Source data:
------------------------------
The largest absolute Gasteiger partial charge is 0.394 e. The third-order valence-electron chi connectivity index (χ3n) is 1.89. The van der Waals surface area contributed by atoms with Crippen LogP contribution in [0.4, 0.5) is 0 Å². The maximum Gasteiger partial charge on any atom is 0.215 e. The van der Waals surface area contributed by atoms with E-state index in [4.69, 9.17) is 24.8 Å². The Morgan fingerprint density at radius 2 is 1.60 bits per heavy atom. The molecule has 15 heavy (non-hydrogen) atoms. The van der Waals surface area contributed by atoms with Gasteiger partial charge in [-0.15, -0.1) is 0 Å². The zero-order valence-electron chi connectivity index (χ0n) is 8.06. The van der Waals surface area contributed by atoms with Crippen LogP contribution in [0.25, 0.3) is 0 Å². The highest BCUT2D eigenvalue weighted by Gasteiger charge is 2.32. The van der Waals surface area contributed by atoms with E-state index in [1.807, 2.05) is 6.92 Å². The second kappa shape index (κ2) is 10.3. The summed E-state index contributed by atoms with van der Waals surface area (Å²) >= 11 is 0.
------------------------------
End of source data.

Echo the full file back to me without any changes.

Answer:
The largest absolute Gasteiger partial charge is 0.394 e. The third-order valence-electron chi connectivity index (χ3n) is 1.89. The van der Waals surface area contributed by atoms with Crippen LogP contribution in [0.4, 0.5) is 0 Å². The maximum Gasteiger partial charge on any atom is 0.215 e. The van der Waals surface area contributed by atoms with E-state index in [4.69, 9.17) is 24.8 Å². The Morgan fingerprint density at radius 2 is 1.60 bits per heavy atom. The molecule has 15 heavy (non-hydrogen) atoms. The van der Waals surface area contributed by atoms with Gasteiger partial charge in [-0.15, -0.1) is 0 Å². The zero-order valence-electron chi connectivity index (χ0n) is 8.06. The van der Waals surface area contributed by atoms with Crippen LogP contribution in [0.25, 0.3) is 0 Å². The highest BCUT2D eigenvalue weighted by Gasteiger charge is 2.32. The van der Waals surface area contributed by atoms with E-state index in [1.807, 2.05) is 6.92 Å². The second kappa shape index (κ2) is 10.3. The summed E-state index contributed by atoms with van der Waals surface area (Å²) >= 11 is 0.